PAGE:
The social media sites we all know and love (or perhaps loathe) are notorious for ‘borrowing’ features from one another in an effort to stay ahead of the game. But recently, this flow of innovation is pouring with earnest from one particular area of the social media community: Twitter.
If you use Facebook or LinkedIn perhaps you’ll have noticed the recent prominence of new (or revamped) features such as the real-time newsfeed, hashtags and most notably; ‘follow’ suggestions.
Unsurprisingly, the social media giants are a little shifty when it comes to exact user numbers, but let us take a look at the estimates: Facebook has around 1 billion active users and LinkedIn 240 million. Although Twitter has around 500 million registered users, only 200+ million of these actively use the site. So why are big-wigs like Facebook and LinkedIn stealing features from the (relative) underdog?
The answer to this question lies not in the user numbers but another set of statistics –Twitter’s growth rate. While Twitter may have less active users than the others, it is also growing faster. In fact, earlier this year it was reported to be growing even faster than Facebook, with 21% of global Internet users now using Twitter on a monthly basis. And so we have our answer; the top dogs are copying Twitter because if it carries on growing the way it is, it will overtake them. But this poses another question: why is Twitter growing so fast?
A changing landscape
When LinkedIn and Facebook were founded (in 2002 and 2004, respectively) the Internet was a very different place. Internet users weren’t nearly so willing to share their private information publicly. That made private social networking sites – based on people’s trusted, real-world connections – the only feasible option. Even when Twitter launched in 2006, people were still watchful of their privacy, which is part of the reason it took so long (in Internet terms at least) for the micro-blogging site to get a foothold in mainstream social media.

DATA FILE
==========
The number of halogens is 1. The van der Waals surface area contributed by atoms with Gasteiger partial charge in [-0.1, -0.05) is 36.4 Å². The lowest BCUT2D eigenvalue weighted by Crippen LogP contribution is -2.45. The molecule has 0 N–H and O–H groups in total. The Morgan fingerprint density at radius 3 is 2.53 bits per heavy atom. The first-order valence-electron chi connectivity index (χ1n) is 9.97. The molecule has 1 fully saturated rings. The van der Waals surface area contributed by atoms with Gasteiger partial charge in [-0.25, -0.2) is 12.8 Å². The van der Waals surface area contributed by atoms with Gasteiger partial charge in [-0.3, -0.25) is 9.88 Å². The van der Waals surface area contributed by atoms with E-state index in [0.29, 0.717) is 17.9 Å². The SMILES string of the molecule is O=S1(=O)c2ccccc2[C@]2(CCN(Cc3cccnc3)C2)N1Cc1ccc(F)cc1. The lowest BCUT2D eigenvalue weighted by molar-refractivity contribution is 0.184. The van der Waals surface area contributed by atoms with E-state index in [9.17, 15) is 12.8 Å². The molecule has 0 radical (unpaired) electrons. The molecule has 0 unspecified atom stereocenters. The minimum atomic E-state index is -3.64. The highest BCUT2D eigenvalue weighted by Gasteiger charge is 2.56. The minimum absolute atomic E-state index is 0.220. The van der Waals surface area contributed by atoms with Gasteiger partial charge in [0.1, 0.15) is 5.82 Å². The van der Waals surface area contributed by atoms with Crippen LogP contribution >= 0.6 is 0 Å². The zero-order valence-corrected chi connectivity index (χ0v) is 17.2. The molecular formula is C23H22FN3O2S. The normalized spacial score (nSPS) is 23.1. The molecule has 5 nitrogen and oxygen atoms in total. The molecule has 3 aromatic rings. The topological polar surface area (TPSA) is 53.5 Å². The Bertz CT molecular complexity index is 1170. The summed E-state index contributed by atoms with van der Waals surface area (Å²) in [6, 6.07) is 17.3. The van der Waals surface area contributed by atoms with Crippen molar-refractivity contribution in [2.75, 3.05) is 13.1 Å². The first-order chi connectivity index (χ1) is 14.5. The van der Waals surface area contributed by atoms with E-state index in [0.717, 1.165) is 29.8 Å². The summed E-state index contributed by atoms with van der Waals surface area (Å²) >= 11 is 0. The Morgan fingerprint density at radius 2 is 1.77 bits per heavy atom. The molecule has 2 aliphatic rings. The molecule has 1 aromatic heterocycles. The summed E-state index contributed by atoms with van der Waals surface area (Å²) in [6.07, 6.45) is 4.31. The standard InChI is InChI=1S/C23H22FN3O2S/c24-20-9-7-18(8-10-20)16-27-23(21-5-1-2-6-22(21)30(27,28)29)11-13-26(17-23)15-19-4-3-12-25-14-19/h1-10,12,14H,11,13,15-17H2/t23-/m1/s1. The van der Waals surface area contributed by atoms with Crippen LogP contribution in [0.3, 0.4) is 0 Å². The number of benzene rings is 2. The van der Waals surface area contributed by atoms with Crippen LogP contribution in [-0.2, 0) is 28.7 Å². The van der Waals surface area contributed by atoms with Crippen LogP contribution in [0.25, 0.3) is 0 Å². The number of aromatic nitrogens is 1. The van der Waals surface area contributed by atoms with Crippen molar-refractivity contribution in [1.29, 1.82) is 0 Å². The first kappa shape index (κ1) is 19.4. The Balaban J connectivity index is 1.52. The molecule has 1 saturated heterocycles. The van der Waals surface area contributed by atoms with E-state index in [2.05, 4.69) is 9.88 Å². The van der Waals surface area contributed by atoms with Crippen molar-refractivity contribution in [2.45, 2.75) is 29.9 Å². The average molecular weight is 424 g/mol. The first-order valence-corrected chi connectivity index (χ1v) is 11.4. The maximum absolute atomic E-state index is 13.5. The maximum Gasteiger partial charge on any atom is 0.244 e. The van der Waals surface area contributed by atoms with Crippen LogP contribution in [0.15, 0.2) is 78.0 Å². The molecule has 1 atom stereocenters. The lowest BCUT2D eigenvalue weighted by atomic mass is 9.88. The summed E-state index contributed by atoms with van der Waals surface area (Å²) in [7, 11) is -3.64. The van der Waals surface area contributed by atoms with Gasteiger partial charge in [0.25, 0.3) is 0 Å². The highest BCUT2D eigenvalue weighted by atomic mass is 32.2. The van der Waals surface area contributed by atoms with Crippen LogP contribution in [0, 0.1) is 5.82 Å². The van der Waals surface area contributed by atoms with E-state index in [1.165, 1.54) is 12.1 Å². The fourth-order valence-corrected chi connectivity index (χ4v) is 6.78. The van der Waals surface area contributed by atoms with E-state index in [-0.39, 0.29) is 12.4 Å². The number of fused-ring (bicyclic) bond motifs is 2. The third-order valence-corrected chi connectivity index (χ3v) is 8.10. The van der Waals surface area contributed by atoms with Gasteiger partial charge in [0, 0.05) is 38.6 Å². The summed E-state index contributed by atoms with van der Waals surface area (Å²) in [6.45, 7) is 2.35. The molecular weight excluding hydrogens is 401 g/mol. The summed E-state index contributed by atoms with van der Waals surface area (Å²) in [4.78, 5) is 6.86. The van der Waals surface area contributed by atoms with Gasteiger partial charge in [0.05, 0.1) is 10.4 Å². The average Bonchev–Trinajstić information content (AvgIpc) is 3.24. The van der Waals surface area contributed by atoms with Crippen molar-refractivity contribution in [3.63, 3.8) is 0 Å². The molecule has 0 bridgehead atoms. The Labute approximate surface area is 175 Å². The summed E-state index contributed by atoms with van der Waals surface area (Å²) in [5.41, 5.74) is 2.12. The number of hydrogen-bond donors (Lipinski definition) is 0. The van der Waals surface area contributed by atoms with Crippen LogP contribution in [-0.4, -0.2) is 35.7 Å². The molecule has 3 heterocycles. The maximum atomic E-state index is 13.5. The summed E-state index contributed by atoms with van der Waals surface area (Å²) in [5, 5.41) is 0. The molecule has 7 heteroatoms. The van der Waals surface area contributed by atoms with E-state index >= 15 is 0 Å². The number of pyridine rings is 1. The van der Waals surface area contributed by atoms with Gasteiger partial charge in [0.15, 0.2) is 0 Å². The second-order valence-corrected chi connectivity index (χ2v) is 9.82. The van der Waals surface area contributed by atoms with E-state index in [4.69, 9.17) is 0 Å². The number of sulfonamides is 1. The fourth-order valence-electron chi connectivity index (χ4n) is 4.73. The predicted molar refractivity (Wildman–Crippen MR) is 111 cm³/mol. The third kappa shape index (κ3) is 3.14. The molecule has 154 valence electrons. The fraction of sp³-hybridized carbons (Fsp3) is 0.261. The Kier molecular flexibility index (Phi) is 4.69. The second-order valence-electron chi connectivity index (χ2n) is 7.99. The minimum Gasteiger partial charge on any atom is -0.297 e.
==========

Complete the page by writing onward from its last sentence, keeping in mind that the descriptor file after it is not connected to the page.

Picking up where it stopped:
Things have changed drastically since then. We now have a new generation of users for whom publicity on the Internet is as commonplace as any form of real world interaction. In addition, a huge number of businesses now use Twitter to promote themselves. This makes Twitter’s unique difference – its openness – exactly what individuals and businesses need.
And let’s face it; Twitter rocks.
Whether you’re an individual or a business, you have the ability to create far-reaching social networks that go way beyond friends, family and colleagues, exposing you to all kinds of perspectives you might otherwise never happen across. You are privy to breaking news directly from eye witnesses, and if you’re a business you can interact directly (and informally) with your audience. Ironically, the fact that open networks are largely virtual also means we can maintain our anonymity if we so wish. These are all reasons why Twitter’s growth rates are exploding. Everyone’s a winner… everyone but Facebook and LinkedIn, that is.
The thing that made Facebook and LinkedIn popular in the first place is now binding them. User information is not shared as broadly, people (and crucially, businesses) aren’t receiving the same kind of exposure, and because – all those years ago – users opted in for privacy, Facebook and LinkedIn can’t open themselves up like Twitter without explicit permission. And that’s exactly why they are desperately pushing Twitter-like features in an attempt to keep up with the times.
Is the mental shift too great?
In the past week, LinkedIn and Facebook have both casually suggested that I ‘allow following’. Even though I’m an avid Twitter user, these suggestions had me recoiling in horror. Why? Well, I’m not against public sharing any more, not by any means. But like many people, that doesn’t change the fact that I would prefer to keep my Facebook and LinkedIn history private.
Of course, LinkedIn and Facebook aren’t about to disappear overnight, but unless they can convince users to open the floodgates, their long-term future doesn’t look too bright. Perhaps opening up these sites publicly is too great a mental shift for many users. Only time will tell. But what I can say for sure is this: if you aren’t on Twitter yet, well… there’s no time like the present.